In his first taste of pro hockey, Dube was excellent in his six games for the Heat, albeit in a limited role. He adapted to the faster pace of the AHL at a time when the Heat were fighting for a spot in the Calder Cup playoffs and seemed comfortable playing against older, more experienced players.
For a deeper dive into Dube’s numbers, revisit Christian Tiberi’s writeup here.
Those in the know
Andy Eide, WHL beat writer 710 ESPN Seattle, is no stranger to watching Dube play:
Dube has always been a great two-way center and this year the offensive side of his game blew up. Despite only playing in 53 games with the Kelowna Rockets, he set career highs in goals (38), assists (46), and points (84). He manned the top line for the Rockets and was part of Canada’s gold medal-winning World Junior team this January. The season ended with him a plus-17 and he was solid at the dot, winning 54% of the faceoffs he took.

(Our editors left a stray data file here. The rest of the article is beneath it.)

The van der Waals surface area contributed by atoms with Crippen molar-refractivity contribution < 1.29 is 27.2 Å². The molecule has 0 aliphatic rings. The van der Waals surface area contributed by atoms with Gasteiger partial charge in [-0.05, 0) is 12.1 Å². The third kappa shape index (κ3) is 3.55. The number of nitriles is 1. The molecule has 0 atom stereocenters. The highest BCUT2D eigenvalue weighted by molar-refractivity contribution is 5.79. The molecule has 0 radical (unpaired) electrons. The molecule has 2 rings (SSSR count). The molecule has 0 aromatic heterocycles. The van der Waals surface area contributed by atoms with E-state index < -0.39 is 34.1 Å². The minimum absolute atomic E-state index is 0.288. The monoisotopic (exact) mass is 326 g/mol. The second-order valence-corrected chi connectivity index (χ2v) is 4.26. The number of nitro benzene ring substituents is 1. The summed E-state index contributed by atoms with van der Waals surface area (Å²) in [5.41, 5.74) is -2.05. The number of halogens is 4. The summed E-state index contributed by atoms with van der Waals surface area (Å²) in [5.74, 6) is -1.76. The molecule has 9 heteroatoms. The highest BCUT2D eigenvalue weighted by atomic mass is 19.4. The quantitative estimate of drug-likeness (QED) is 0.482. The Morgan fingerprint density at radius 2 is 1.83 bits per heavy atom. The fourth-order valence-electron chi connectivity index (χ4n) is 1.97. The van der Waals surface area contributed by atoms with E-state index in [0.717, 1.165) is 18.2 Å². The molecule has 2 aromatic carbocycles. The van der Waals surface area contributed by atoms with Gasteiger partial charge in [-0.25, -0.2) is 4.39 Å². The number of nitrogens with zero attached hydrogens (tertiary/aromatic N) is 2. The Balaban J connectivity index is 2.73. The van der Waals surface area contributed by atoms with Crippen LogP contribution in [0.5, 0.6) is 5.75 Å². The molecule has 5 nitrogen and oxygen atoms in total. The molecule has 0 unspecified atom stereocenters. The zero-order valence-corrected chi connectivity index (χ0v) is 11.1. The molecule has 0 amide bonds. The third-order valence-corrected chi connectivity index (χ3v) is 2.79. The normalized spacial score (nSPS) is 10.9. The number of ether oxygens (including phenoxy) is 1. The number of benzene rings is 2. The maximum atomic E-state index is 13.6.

Larry Fisher, who covers the Rockets for the Kelowna Daily Courier and The Hockey Writers WHL, commented on Dube’s skillset:
Dube’s smooth skating remains his biggest strength, along with his hockey sense, but his shot — both in terms of accuracy and release — is also becoming NHL calibre. He’s going to be a solid pro for Calgary thanks to his versatility as a 200-foot player and his ability to play up and down the depth chart, on any of the four lines as either a centre or a winger.
If there is a knock on Dube coming out of junior, it’s that he can be a bit too individualistic at times and needs to better utilize his teammates, but that should be a natural progression in the AHL and/or the NHL.